What is Postpartum Depression?

Postpartum depression is a depression which extends past the point of days or even weeks after giving birth.

The physiological changes associated with postpartum depression are very real. They reinforce each other in a cyclical way. Stress causes high corticosterone, which results in lower levels of oxytocin. As a result, these low levels make mom feel worse and more stressed, and so the cycle continues.

Postpartum depression is not something to be dismissed or belittled.

postpartum depression
Image via AdobeStock

Our own societal standards often make new moms feel inadequate and unable to ask for help. Most of our early check-ups and check-ins with medical professionals are completely focused on physiology and not at all on psychiatry. This is a difficult conundrum for human mothers, who are tasked with doing the “most natural” thing in the world in the most unnatural set of circumstances.

There are at least as many changes taking place in a new mom’s brain as there are in the rest of her body, and so her mental health and the possibility of postpartum depression should be as highly prioritized as her physical health.

Types of Depressive Behaviours

There are three categories of depressive behaviours that are potentially experienced by new moms.

1. The Baby Blues

This generally occurs around the fifth day after giving birth and is a response to the rapid fall in progesterone. This fall can be steeper for some moms than for others. Those who experience the baby blues have a greater chance of developing symptoms in the second category.

2. Pospartum Depression

The incidence of developing PPD is higher for new moms who have experienced the baby blues. In fact, it occurs in around 25% of women who have experienced severe symptoms of the latter. Moms are over twenty times more likely to develop the third category of depression during the first month after giving birth than they are at any other time of their lives.

3. Postpartum Psychosis

Our culture expects new moms to be thrilled, bonded, euphoric, and over the moon about having had a healthy baby. However, this can actually create a sense of inadequacy and stress in new moms that they somehow aren’t right. As a result, this stress then creates a vicious cycle of elevated corticosterone that reinforces the tencencies toward symptoms of PPD. In other words, this makes the depressive feelings even worse. Mothers experiencing postpartum psychosis may be at risk of physically abusing or even killing their infants.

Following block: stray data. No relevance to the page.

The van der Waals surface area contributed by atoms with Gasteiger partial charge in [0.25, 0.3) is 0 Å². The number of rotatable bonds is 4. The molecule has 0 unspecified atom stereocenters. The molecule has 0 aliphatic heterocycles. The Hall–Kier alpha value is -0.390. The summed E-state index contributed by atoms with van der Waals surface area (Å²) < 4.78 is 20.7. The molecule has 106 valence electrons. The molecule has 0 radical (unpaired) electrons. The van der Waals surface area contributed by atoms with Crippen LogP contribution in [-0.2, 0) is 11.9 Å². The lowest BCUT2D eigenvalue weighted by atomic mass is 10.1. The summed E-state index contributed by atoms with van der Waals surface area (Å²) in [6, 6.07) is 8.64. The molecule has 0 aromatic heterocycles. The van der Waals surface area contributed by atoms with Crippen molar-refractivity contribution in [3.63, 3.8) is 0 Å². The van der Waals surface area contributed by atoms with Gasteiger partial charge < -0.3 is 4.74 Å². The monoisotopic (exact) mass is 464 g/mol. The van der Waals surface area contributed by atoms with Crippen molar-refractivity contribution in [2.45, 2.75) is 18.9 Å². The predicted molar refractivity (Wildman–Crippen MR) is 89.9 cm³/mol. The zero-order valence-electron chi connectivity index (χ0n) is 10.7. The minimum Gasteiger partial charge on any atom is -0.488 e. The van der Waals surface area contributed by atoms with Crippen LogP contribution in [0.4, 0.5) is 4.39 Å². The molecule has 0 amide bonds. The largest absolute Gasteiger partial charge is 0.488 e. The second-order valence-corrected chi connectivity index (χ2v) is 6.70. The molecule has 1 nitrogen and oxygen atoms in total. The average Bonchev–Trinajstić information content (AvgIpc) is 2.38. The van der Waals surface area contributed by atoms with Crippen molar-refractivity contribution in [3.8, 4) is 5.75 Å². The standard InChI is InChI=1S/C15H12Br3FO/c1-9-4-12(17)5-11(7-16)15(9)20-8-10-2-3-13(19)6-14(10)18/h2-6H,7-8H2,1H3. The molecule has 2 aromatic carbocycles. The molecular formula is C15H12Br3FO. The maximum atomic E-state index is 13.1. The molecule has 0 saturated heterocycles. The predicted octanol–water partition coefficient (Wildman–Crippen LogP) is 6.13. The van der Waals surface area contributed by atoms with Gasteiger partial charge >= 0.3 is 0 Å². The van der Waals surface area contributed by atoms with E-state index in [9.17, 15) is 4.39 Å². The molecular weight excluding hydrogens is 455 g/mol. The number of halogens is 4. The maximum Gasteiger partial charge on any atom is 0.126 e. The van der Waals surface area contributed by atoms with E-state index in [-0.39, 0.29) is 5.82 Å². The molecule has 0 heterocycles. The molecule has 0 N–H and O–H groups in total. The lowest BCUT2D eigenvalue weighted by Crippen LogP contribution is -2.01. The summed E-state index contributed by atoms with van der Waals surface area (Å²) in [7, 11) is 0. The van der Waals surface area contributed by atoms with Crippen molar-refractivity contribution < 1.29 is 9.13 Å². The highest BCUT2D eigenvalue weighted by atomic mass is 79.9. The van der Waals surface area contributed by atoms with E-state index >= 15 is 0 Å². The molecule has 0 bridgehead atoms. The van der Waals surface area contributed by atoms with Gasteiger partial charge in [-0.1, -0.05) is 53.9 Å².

Customs That Protect New Mothers

It is a Chinese custom for new mothers to “do the month” after giving birth. They do not bathe or leave the home. They are taken care of by their own mothers and are isolated to spend time in peace with their newborns and their family. Although there are many stipulations about what a postparturient mother can and cannot do at this time, the bottom line is that she is taken care of while she rests.

Similarly, in Nepal, women remain in their maternal homes and are secluded from general life and society for up to two months. Mothers are cared for and even fed a specialized diet for purification and milk production. Again, the main point is that the mothers themselves are taken care of. As a result, they can use their own energy to heal and focus on the baby.

Photo by Wayne Evans from Pexels

Perhaps the most important aspect of customs like these is that new moms are allowed to be removed from the world and all of its extenuating stressful circumstances.

Limiting the level of external stress on new moms is a critical point that many of us in the Western world seem to have missed.


This post is an adapted excerpt from my book “Wild Moms: Motherhood in the Animal Kingdom

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